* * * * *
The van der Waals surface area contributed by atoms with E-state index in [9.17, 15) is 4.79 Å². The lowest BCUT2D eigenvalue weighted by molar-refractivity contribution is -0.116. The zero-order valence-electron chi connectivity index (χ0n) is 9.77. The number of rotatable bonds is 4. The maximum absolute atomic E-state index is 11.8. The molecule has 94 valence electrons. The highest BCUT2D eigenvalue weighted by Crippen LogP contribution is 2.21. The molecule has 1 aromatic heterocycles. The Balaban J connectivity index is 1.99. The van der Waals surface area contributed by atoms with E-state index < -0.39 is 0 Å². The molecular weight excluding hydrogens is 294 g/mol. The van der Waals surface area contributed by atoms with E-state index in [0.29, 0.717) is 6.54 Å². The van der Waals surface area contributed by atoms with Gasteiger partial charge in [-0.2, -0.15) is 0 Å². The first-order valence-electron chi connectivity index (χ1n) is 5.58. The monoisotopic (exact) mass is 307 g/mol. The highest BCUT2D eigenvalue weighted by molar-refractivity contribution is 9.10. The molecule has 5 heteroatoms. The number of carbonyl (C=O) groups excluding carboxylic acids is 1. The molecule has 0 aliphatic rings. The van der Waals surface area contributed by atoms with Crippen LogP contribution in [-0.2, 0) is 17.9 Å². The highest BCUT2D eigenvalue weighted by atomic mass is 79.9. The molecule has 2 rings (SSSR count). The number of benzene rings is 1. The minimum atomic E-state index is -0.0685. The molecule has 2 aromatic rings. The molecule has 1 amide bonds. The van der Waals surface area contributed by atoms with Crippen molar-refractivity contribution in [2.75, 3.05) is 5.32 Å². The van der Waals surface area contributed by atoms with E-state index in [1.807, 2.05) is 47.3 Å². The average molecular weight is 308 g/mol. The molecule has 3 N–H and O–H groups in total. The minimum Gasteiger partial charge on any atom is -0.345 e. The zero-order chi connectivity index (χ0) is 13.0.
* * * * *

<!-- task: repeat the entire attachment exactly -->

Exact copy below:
The van der Waals surface area contributed by atoms with E-state index in [9.17, 15) is 4.79 Å². The lowest BCUT2D eigenvalue weighted by molar-refractivity contribution is -0.116. The zero-order valence-electron chi connectivity index (χ0n) is 9.77. The number of rotatable bonds is 4. The maximum absolute atomic E-state index is 11.8. The molecule has 94 valence electrons. The highest BCUT2D eigenvalue weighted by Crippen LogP contribution is 2.21. The molecule has 1 aromatic heterocycles. The Balaban J connectivity index is 1.99. The van der Waals surface area contributed by atoms with E-state index < -0.39 is 0 Å². The molecular weight excluding hydrogens is 294 g/mol. The van der Waals surface area contributed by atoms with E-state index in [0.29, 0.717) is 6.54 Å². The van der Waals surface area contributed by atoms with Gasteiger partial charge in [-0.2, -0.15) is 0 Å². The first-order valence-electron chi connectivity index (χ1n) is 5.58. The monoisotopic (exact) mass is 307 g/mol. The highest BCUT2D eigenvalue weighted by molar-refractivity contribution is 9.10. The molecule has 5 heteroatoms. The number of carbonyl (C=O) groups excluding carboxylic acids is 1. The molecule has 0 aliphatic rings. The van der Waals surface area contributed by atoms with Crippen LogP contribution in [-0.2, 0) is 17.9 Å². The highest BCUT2D eigenvalue weighted by atomic mass is 79.9. The molecule has 2 rings (SSSR count). The number of benzene rings is 1. The minimum atomic E-state index is -0.0685. The molecule has 2 aromatic rings. The molecule has 1 amide bonds. The van der Waals surface area contributed by atoms with Crippen molar-refractivity contribution in [2.75, 3.05) is 5.32 Å². The van der Waals surface area contributed by atoms with E-state index in [1.807, 2.05) is 47.3 Å². The average molecular weight is 308 g/mol. The molecule has 3 N–H and O–H groups in total. The minimum Gasteiger partial charge on any atom is -0.345 e. The zero-order chi connectivity index (χ0) is 13.0.